6 comments

  1. Museum architecture is a fascinating topic. I remember reading (wish I could remember where) an essay or book that provided a rationale for why museums are designed as meandering spaces to get lost in and why the gift shops are positioned as they are. It is interesting where the education spaces are in relation to the overall design of the museum and perhaps can be thought of as a metaphor for how education is positioned within the psyche of the institution. Many museums were built and designed a long time ago when the focus was on display not interaction or participation and the adapted spaces have become or always were inadequate. When learning facilities are purpose built is it common practice for the users (the education staff) to be consulted?

  2. Great questions, Dana. You bring up some excellent points in regards to the particular positioning of art production within museum education. I firmly believe that art production is a skill that can be taught to just about everyone, much like reading. However, like any physical skill, it requires hours upon hours of practice to master. Therefore, a museum is equipped to teach art production only if it has the ability to offer students that time – as well as the specialized space of a studio. Beyond that, what we can offer to the public is a brief experience of what art productions feels like – the chance to handle art materials and construct something creatively with them. This can be a very valuable experience for a beginner, whether that is an adult or a chld. These kinds of experiences can be fun, social, enlightening and create memorable moments for visitors – that is, they can meet many of our goals as museum educations – but they are not the same thing as art production. However, neither creativity nor art education is limited to art production, so even if your museum (like the museum where I currently work) is not equipped with the space or staff to offer full art production classes, there is still enormous amounts of ground to cover – for art is a fantastic doorway to almost the whole of human experience, from culture and history to chemistry and physics to aesthetics and philosophy. I have worked with collections great and small, in museums with studios and without, and have yet to find myself at a loss for what to teach. There are as many ways to approach art education as there are visitors standing in front of a work of art.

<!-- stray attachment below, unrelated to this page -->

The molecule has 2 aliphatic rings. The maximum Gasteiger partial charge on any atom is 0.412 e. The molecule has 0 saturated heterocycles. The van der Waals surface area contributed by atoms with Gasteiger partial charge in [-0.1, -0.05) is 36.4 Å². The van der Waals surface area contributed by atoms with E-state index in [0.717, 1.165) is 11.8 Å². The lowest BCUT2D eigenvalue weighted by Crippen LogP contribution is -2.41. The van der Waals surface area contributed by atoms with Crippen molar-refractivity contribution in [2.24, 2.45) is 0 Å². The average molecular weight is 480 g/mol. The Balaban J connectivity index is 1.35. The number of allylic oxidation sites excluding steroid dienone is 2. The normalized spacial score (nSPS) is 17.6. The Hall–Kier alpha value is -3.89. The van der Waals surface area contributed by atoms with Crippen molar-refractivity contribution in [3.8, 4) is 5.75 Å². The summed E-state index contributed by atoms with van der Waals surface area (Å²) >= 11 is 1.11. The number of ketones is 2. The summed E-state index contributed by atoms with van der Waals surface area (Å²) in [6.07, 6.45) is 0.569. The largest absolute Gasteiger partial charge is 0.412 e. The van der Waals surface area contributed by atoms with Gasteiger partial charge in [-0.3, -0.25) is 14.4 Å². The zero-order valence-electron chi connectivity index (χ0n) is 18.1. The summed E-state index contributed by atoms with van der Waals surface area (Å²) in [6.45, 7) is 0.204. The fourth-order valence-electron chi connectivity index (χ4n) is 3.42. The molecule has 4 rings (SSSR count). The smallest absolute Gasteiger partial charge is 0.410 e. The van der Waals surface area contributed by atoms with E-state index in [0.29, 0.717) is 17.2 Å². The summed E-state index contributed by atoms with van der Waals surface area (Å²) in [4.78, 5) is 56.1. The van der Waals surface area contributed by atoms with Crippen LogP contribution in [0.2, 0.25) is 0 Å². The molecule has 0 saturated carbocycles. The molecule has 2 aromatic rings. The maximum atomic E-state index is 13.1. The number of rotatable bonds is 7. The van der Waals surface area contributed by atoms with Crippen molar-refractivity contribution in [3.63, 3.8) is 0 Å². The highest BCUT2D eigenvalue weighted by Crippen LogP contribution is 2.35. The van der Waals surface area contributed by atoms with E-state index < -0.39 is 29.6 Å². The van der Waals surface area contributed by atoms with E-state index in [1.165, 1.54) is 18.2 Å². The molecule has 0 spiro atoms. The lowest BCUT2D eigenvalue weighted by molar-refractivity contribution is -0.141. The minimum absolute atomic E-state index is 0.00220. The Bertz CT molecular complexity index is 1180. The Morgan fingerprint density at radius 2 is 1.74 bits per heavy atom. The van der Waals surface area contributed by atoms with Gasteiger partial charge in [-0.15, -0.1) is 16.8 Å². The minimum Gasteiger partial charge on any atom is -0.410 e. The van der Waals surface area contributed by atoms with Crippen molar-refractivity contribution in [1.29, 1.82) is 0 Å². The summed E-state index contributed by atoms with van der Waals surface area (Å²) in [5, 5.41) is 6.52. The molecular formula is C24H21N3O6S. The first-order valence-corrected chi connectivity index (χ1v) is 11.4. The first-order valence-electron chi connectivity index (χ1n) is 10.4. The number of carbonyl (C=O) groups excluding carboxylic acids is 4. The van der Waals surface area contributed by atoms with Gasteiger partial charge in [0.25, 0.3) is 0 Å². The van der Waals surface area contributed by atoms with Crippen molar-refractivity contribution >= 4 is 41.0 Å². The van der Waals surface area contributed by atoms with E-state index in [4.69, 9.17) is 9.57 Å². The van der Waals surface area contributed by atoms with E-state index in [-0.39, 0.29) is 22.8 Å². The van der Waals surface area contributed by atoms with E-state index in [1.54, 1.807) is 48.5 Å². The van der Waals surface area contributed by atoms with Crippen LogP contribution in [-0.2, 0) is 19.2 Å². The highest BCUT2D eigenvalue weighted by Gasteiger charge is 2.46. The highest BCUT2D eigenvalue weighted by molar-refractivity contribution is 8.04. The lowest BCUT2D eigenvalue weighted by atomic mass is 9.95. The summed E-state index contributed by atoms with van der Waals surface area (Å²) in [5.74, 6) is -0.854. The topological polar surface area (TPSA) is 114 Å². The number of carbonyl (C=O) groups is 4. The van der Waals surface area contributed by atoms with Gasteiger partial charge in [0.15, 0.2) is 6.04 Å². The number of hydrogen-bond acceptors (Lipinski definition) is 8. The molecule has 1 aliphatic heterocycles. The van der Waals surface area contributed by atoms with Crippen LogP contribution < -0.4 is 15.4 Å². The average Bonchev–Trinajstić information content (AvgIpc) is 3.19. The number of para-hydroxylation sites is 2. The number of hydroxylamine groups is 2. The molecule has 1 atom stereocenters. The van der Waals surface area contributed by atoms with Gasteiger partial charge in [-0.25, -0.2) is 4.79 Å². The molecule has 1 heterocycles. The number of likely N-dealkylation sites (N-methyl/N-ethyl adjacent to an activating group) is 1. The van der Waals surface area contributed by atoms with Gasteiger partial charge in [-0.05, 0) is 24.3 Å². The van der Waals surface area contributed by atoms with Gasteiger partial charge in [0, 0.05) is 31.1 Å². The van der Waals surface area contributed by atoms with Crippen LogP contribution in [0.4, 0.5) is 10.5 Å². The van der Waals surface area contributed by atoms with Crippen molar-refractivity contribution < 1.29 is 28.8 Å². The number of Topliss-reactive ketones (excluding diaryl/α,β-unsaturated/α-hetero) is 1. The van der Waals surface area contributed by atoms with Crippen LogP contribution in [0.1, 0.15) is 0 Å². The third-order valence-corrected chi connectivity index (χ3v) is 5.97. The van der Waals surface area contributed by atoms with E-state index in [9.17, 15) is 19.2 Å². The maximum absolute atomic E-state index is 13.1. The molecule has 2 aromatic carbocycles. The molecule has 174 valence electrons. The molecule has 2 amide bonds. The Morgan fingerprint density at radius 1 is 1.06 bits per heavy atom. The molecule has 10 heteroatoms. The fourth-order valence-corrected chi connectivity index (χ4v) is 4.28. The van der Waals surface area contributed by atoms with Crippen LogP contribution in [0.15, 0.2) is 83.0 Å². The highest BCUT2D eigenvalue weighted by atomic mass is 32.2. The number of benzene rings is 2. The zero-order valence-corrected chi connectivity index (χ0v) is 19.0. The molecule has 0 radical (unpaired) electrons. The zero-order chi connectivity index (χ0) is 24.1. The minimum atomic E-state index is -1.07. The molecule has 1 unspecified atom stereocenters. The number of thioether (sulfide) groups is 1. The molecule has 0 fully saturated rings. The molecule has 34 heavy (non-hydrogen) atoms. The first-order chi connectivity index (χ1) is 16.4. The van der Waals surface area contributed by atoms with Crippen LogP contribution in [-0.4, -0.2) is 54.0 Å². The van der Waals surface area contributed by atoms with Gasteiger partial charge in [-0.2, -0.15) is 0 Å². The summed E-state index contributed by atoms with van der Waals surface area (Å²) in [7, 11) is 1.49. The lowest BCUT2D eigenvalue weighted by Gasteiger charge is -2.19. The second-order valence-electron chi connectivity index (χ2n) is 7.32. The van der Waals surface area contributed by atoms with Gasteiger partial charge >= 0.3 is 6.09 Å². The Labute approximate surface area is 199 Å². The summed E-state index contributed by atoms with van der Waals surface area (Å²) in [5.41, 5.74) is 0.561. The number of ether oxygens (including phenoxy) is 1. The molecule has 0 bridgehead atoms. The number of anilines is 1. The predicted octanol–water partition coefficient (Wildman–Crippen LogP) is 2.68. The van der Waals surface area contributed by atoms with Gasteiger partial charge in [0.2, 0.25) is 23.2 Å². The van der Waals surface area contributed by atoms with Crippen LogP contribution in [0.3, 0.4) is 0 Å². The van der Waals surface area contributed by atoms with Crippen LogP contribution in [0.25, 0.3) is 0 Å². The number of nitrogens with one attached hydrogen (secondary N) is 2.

3. Dana, your post (and the comments above) have gotten me thinking a bit about the difference between “art museum education” and “art education” (something I dwell on quite frequently). While the former is often subsumed under the latter, especially through many of our professional organizations, I think there are many distinctions to be made between the goals and strategies of “art education” versus “art museum learning/teaching.” Your post sparked some questions in my head about how often we, as art museum educators, have created programs to meet the goals of art education and art instruction without thinking about the goals and key aspects of museum learning itself (the informal types of learning and thinking that can happen inside and outside of museum spaces). I’m guilt of that myself, so I appreciate your challenge to the primacy of art-making as THE way of knowing in art museums. There are so many other ways for people to make meaning in art museums other than making art, and museums have only begun to crack into this (with the exception of the few experimental education programs that happened throughout the 20th century, most of which faded into distance memories).

    I’ve spoken with several museum directors recently who would firmly state that the goal of their art museums is not to “teach people how to make art,” but rather for visitors to gain an appreciation and understanding of the collection. While this is somewhat valid, I hope that we can begin to more clearly see the human-centered role of creative and artistic practice in the experiences we provide for visitors and communities in our art museums. Is working with artists always about the objects in the collection or an exhibition? Do the artistic and creative activities we facilitate in the galleries always need to be directly connected to the collection? How important is it for us to simply explore the creative process with visitors and audiences?

  4. felicecleveland

    Dana, thanks so much for this post and for sharing these ideas. I remember being intrigued by the nytimes article when it came out and happy that some issues that are close to my heart are being discussed in other venues.